What Can I Do with Suspicious Links?
The Computer Corner
By Charles Miller
Last week in this space I recited my often-repeated advice to never, never, never, never, never, ever click on links in emails. Well, I am a realist, and I know many are going to go on clicking on those links in spite of all warnings. So, the question is, how can you safely click on links in emails? The answer to that question is unequivocal and very simple: There is no safe way to click on links in emails and no way to make it safe.
If you are in the majority of readers who are ignoring my advice and intend to go right on clicking on links in emails, is there anything you can do to at least reduce the risk somewhat? Thankfully, the answer to that is “yes.” This requires only a little vigilance on your part.
Trusting the sender of the email is not much good. You may receive an email from them today, and another tomorrow saying “Don’t open any emails from me, I’ve been hacked!”
The Anti-Phishing Working Group (APWG) is keeping count of hundreds of new email scams every day (123,972 unique phishing campaigns identified in six months). Visiting its website at antiphishing.org and memorizing all the scams every day is probably not the best approach.
A better habit is to hover your mouse over the link in the email without clicking. When you do, look on the screen for the link address (often at the bottom of your screen). If the link you are about to click on is from your bank, the address you might see could be “www.bank.com/offer” or “mailto:email@example.com.” Most scams make use of fake websites such as amaz0n.com (with a zero) and spelled out in capital letters AMAZ0N in order to fool you. Read the address carefully examining each and every letter. Be especially cautious of domain addresses that are all numeric such as 36482762.com because these are almost always fake. Do this before clicking on any link and you may recognize some as being scams.
I wish it could go without saying that you must never give out your credit card number or any personal information to these online crooks. I wish that were the case, but I get several calls every year from clients who were conned into giving out their personal information. Of course, if you click on that link in a malicious email the crooks might have already helped themselves to all the private information you have saved on your computer, so I would suggest you not keep a document titled “My Passwords and Bank Accounts.doc” on your computer.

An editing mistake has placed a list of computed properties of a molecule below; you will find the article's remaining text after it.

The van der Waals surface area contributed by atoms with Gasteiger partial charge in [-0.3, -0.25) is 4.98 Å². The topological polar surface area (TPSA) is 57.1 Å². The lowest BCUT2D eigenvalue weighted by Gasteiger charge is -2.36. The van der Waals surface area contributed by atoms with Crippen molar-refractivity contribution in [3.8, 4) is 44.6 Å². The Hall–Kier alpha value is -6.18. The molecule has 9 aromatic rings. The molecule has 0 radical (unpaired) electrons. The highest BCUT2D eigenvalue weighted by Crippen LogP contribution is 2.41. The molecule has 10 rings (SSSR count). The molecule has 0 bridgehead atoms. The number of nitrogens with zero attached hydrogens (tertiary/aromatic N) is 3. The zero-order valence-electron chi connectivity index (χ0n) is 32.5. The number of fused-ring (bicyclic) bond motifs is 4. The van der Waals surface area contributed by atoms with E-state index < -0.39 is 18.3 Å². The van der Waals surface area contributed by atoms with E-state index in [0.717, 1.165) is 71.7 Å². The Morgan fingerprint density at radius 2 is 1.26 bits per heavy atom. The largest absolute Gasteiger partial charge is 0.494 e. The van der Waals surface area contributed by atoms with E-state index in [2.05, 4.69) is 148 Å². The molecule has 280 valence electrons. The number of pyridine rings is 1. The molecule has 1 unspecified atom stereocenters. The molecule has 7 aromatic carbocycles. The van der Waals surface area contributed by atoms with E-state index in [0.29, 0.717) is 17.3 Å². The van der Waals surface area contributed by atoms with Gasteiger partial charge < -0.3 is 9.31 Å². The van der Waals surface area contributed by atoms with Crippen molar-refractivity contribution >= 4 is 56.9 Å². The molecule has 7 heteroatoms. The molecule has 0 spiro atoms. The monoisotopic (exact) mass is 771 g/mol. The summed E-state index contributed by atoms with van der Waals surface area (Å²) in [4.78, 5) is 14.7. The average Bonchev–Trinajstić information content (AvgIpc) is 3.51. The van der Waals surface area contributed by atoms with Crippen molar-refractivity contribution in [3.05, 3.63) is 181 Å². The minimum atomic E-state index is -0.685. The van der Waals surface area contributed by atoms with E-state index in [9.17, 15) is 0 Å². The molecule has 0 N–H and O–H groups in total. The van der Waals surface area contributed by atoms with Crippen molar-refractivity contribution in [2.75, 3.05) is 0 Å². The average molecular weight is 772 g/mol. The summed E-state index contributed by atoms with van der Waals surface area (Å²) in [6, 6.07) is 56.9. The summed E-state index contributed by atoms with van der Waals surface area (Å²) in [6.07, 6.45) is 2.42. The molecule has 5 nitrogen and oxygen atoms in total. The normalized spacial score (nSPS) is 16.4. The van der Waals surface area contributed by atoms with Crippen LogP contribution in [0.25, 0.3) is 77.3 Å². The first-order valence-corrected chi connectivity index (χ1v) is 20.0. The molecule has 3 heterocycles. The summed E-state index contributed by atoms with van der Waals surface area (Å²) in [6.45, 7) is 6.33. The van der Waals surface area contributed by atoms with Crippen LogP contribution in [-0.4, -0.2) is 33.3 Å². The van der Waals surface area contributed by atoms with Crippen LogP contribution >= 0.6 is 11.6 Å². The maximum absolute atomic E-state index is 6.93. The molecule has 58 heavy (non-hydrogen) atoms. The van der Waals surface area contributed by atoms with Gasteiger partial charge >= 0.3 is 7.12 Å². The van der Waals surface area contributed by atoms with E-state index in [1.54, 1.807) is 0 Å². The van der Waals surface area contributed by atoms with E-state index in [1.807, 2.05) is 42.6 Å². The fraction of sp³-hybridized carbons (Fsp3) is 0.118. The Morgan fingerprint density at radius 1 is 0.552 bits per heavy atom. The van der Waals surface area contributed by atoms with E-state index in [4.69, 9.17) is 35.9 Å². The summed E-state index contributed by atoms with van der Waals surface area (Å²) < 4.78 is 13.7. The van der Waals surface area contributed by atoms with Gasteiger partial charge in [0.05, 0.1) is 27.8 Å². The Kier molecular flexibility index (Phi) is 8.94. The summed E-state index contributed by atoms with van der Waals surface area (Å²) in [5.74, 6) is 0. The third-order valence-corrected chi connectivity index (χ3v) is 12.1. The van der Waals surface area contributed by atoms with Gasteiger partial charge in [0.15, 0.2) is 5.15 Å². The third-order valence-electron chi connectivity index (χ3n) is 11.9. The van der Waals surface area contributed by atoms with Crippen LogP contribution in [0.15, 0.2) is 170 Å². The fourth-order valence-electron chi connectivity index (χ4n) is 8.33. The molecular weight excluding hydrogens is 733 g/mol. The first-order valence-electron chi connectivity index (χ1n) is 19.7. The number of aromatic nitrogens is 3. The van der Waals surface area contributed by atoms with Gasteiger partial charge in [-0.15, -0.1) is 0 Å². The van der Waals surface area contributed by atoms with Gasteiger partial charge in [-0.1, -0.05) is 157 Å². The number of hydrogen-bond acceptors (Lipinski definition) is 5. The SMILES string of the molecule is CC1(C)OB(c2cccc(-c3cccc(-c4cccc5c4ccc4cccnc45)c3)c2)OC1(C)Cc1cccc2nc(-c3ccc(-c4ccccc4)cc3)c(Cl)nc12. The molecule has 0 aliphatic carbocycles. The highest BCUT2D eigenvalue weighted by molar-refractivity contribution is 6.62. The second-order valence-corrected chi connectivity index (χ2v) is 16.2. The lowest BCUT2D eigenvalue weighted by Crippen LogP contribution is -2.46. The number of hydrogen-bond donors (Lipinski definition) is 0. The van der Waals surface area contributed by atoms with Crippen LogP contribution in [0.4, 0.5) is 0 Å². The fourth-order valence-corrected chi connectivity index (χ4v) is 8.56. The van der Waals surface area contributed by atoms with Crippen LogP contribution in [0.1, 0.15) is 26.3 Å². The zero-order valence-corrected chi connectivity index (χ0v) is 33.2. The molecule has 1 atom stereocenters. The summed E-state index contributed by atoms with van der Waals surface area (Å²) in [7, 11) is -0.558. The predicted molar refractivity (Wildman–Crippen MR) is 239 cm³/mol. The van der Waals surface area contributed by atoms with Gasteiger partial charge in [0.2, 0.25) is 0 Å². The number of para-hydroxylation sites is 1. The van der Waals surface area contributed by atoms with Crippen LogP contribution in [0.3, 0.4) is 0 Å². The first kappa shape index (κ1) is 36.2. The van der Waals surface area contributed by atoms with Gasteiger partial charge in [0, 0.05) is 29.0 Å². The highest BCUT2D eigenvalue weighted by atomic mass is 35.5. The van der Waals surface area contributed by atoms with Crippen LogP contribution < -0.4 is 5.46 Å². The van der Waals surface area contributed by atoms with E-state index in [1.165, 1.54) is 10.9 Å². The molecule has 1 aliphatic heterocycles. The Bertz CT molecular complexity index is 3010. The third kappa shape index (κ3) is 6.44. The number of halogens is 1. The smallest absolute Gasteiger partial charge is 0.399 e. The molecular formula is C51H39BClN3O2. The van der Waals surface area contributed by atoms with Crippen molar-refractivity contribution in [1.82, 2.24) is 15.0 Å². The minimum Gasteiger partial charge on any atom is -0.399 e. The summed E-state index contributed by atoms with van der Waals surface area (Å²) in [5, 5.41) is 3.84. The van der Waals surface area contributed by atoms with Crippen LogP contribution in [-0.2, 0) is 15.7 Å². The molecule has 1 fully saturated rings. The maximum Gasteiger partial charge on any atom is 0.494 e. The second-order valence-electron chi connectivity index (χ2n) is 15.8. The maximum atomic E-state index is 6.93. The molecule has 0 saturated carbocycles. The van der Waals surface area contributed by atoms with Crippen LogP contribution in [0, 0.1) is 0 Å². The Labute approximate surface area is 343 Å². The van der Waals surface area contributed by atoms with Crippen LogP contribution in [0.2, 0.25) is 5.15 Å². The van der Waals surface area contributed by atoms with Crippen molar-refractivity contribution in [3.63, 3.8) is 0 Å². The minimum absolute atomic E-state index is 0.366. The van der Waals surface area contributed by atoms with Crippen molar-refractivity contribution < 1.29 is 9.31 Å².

You should keep your computer up-to-date with all the latest security patches and, you should also have anti-virus software installed. If you click on links, having antivirus software is almost zero protection for two reasons: One is that when you click on that link, your action effectively circumvents all your protective software. The other reason is that your software may not anti-virus recognize until next week the malware you are infecting yourself with this week. Still, being informed late is better than never.
And, please make sure you have a good backup routine together with a tested disaster recovery plan. You may need that backup one day if you choose to pursue the risky practice of clicking on links in emails.
Charles Miller is a freelance computer consultant, a frequent visitor to San Miguel since 1981 and now practically a full-time resident. He may be contacted at 415 101 8528 or email FAQ8 (at) SMAguru.com.